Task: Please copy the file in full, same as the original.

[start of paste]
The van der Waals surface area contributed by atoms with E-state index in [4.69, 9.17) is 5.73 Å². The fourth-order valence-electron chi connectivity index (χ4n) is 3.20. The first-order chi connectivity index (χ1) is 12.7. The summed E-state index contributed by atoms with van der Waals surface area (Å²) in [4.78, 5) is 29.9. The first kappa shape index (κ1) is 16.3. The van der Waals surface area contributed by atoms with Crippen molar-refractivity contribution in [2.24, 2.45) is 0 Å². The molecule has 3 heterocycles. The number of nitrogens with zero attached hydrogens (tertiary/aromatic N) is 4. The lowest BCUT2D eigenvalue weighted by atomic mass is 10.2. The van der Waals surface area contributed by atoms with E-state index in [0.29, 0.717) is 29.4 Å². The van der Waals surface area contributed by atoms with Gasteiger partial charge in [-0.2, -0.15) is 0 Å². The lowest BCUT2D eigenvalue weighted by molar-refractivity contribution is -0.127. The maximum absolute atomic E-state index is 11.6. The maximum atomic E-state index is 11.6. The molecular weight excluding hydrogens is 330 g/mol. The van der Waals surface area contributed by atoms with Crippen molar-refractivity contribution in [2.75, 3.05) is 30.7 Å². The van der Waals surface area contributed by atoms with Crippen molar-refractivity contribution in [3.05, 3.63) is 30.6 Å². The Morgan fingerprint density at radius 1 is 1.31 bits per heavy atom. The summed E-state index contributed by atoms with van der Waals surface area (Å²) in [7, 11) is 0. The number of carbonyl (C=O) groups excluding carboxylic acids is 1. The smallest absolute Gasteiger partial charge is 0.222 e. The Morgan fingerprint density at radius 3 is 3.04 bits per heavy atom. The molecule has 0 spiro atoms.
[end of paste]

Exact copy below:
The van der Waals surface area contributed by atoms with E-state index in [4.69, 9.17) is 5.73 Å². The fourth-order valence-electron chi connectivity index (χ4n) is 3.20. The first-order chi connectivity index (χ1) is 12.7. The summed E-state index contributed by atoms with van der Waals surface area (Å²) in [4.78, 5) is 29.9. The first kappa shape index (κ1) is 16.3. The van der Waals surface area contributed by atoms with Crippen molar-refractivity contribution in [2.24, 2.45) is 0 Å². The molecule has 3 heterocycles. The number of nitrogens with zero attached hydrogens (tertiary/aromatic N) is 4. The lowest BCUT2D eigenvalue weighted by atomic mass is 10.2. The van der Waals surface area contributed by atoms with E-state index in [0.29, 0.717) is 29.4 Å². The van der Waals surface area contributed by atoms with Gasteiger partial charge in [-0.2, -0.15) is 0 Å². The lowest BCUT2D eigenvalue weighted by molar-refractivity contribution is -0.127. The maximum absolute atomic E-state index is 11.6. The maximum atomic E-state index is 11.6. The molecular weight excluding hydrogens is 330 g/mol. The van der Waals surface area contributed by atoms with Crippen molar-refractivity contribution in [2.75, 3.05) is 30.7 Å². The van der Waals surface area contributed by atoms with Crippen molar-refractivity contribution in [3.05, 3.63) is 30.6 Å². The Morgan fingerprint density at radius 1 is 1.31 bits per heavy atom. The summed E-state index contributed by atoms with van der Waals surface area (Å²) in [7, 11) is 0. The number of carbonyl (C=O) groups excluding carboxylic acids is 1. The smallest absolute Gasteiger partial charge is 0.222 e. The Morgan fingerprint density at radius 3 is 3.04 bits per heavy atom. The molecule has 0 spiro atoms.